"All the conveniences any little bat heart could possibly desire"
Perky's Bat Tower stands at the end of an unmarked dirt road on Sugarloaf Key as a striking, albeit unsuccessful, monument to both biological pest control and cross-species design.
Before the Florida Keys meant sun, sea, and Jimmy Buffet, they were famous for mosquitoes -- dense, black clouds of them that hummed and bit without pause, spread malaria, dengue, and yellow fever, and drove visitors temporarily insane with irritation.
In the late 19thcentury, the Broward Palm Beach New Times reported swarms "so dense in some areas that it was impossible to breathe without inhaling mouthfuls of mosquitoes." A twentieth-century entomologist caught a terrifying--and record-breaking --"365,696 mosquitoes in one trap in one night" on an island just off the tip of the Florida peninsula, according to Michael Grunwald's book, The Swamp.
And, in the 1920s, hordes of mosquitoes were the major obstacle standing between Richter Clyde Perky, a real estate developer from Denver, and the success of his fishing resort on Lower Sugarloaf Key. The construction manager Perky had hired to oversee the project complained that "in the late afternoon, you would just have to
In his search for a solution, Perky came across a book called Bats, Mosquitoes, and Dollars by Dr. Charles Campbell. A doctor and "city bacteriologist" based in San Antonio, Texas, Campbell had been experimenting with attracting bats to artificial roosts since the turn of the century, in the belief that they were the natural predators of mosquitoes. As an article in BATS magazine explains, Campbell initially thought that the design of bat architecture would be a simple matter:
"Can bats like bees be colonized and made to multiply where we want them?" he wondered. "This would be no feat at all!...Don't they just live in any old ramshackle building? They would be only too glad to have a little home such as we provide for our song birds..."
After a handful of expensive failures, followed by several months spent in the caves of West Texas, observing bats in their natural environment, Campbell came up with his pioneering design for a Malaria-Eradicating Guano Producing Bat Roost, "built according to plans furnished by the greatest and only infallible of all architects, Nature," and equipped with "all the conveniences any little bat heart could possibly desire."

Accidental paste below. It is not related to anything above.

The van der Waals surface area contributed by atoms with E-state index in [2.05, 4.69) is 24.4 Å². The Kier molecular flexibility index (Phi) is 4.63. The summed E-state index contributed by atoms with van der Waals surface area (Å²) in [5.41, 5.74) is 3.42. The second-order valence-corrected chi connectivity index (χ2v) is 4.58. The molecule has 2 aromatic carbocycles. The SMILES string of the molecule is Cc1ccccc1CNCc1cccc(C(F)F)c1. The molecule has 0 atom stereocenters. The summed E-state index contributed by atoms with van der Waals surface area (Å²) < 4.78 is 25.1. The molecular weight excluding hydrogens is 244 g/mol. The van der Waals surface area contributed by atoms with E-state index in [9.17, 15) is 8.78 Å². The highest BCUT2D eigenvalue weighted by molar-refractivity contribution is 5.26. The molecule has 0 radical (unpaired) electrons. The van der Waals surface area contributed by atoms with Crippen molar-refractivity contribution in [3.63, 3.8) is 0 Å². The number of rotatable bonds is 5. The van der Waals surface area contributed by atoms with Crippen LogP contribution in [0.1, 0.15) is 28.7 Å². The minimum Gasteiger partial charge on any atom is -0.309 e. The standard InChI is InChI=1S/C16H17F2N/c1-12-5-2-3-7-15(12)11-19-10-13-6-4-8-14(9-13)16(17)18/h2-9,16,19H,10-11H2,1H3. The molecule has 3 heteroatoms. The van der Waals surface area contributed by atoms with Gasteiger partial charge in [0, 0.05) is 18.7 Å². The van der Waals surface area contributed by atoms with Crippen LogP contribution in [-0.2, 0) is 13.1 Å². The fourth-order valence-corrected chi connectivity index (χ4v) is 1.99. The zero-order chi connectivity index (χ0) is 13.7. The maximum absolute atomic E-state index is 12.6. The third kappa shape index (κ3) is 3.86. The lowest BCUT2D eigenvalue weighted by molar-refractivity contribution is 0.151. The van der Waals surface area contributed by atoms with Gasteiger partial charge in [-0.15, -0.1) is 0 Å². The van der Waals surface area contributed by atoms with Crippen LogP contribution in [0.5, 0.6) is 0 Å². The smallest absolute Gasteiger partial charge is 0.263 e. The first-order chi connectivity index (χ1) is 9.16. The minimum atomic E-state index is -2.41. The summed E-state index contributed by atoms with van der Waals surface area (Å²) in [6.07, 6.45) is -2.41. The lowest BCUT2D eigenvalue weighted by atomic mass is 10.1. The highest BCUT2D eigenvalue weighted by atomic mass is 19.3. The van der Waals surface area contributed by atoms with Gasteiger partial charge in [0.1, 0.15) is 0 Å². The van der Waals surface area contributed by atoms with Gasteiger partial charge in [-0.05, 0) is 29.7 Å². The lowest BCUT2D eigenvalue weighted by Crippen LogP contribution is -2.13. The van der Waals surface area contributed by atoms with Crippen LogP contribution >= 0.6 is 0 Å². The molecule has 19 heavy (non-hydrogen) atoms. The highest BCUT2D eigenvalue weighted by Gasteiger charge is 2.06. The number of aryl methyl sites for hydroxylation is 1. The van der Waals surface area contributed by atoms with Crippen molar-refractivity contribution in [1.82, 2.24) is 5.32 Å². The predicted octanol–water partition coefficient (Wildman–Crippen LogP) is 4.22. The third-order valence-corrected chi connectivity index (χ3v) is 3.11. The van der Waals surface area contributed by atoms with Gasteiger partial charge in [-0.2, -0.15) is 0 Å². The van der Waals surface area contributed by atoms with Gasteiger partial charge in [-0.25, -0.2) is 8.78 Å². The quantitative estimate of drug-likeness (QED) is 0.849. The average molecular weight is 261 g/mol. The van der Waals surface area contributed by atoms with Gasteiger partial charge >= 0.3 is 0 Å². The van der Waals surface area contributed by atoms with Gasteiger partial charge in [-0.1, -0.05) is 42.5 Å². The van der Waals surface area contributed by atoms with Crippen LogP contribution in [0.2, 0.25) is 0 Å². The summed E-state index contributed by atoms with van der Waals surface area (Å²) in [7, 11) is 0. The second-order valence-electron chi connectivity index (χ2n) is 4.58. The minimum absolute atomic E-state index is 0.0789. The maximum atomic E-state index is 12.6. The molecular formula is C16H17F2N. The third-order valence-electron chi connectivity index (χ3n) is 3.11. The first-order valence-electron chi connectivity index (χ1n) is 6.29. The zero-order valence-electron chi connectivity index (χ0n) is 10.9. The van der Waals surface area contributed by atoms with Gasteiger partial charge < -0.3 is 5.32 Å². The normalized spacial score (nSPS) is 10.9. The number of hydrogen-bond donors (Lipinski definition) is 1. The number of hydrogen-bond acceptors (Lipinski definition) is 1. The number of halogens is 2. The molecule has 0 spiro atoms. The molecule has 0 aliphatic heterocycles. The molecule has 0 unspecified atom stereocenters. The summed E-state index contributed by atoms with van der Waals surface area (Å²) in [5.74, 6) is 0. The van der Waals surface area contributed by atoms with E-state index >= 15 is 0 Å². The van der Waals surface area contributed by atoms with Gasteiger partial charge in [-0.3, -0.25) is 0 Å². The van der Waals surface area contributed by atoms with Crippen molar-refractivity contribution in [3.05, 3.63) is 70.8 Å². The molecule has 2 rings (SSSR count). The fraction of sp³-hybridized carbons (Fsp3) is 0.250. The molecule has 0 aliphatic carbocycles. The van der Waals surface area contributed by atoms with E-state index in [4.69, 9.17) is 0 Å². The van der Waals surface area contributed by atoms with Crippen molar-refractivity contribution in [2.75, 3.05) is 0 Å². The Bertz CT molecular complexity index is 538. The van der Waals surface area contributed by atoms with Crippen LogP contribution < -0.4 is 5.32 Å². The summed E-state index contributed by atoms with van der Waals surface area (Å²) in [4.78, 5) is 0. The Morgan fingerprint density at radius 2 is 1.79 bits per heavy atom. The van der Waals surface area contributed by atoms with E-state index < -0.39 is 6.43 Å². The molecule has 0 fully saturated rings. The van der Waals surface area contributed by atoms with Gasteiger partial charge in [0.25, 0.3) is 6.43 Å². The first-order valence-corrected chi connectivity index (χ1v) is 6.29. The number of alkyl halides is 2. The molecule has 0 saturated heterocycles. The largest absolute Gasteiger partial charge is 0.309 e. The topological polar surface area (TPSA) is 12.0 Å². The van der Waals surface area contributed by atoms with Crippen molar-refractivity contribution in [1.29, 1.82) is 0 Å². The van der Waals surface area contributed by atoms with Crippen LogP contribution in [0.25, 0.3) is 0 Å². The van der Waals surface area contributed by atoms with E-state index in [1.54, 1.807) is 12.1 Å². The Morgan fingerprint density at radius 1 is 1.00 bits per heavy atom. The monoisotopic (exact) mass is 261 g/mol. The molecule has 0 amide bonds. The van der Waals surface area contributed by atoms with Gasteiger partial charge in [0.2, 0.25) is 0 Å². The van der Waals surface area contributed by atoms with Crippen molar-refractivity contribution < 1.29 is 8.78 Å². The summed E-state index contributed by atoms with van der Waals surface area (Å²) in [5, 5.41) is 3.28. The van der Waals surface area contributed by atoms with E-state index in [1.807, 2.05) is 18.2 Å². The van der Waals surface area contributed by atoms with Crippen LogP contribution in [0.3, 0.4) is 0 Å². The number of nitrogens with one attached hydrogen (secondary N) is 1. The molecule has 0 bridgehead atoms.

His new tower, claimed as the world's first successful intentional artificial bat roost, was built next to Mitchell's Lake, ten miles south of San Antonio, in spring 1911. Malaria cases in the neighborhood decreased, Campbell cleared hundreds of dollars in guano sales, and the Mitchell's Lake tower was soon followed by more than a dozen more built to the same design, one as far afield as Italy.
Perky obtained the roost plans from Campbell in 1929, and constructed his own tower at a cost of $10,000. More than thirty feet tall, and sturdy enough to have weathered dozens of hurricanes over the past eighty years, the tower still features a louvered bat entrance facing the prevailing wind, a central guano removal chute, and a dense, honeycombed walls of cypress wood bat corrugation that function as roosting shelves.
Sadly, despite a lavish application of pheromone-doused guano as bait, not a single bat ever moved into in the palatial accommodations Perky had provided. (In fact, the first scientifically confirmed colony of bats in the Keys was only found in 1996.)
Today, the Florida Keys Mosquito Control District regards Perky's Bat Tower as their founding monument, but relies instead on a full-time team of seventy-one employees armed with handheld foggers, spray trucks, four helicopters, and two fixed-wing aircraft from which to dispense regular doses of larvicide granules and pesticide sprays onto the landscape. They are currentlycontemplating a not uncontroversial return to biological control with the purchase and release of genetically-modified mosquitoes, whose offspring die upon hatching.
Meanwhile, Perky's tower is finally home to a winged animal. Standing in a pool of stagnant, mosquito-friendly water, the weathered pine pyramid is currently topped with an active osprey nest--architecture by animals atop architecture for animals.
This post was originally published at Venue.com.
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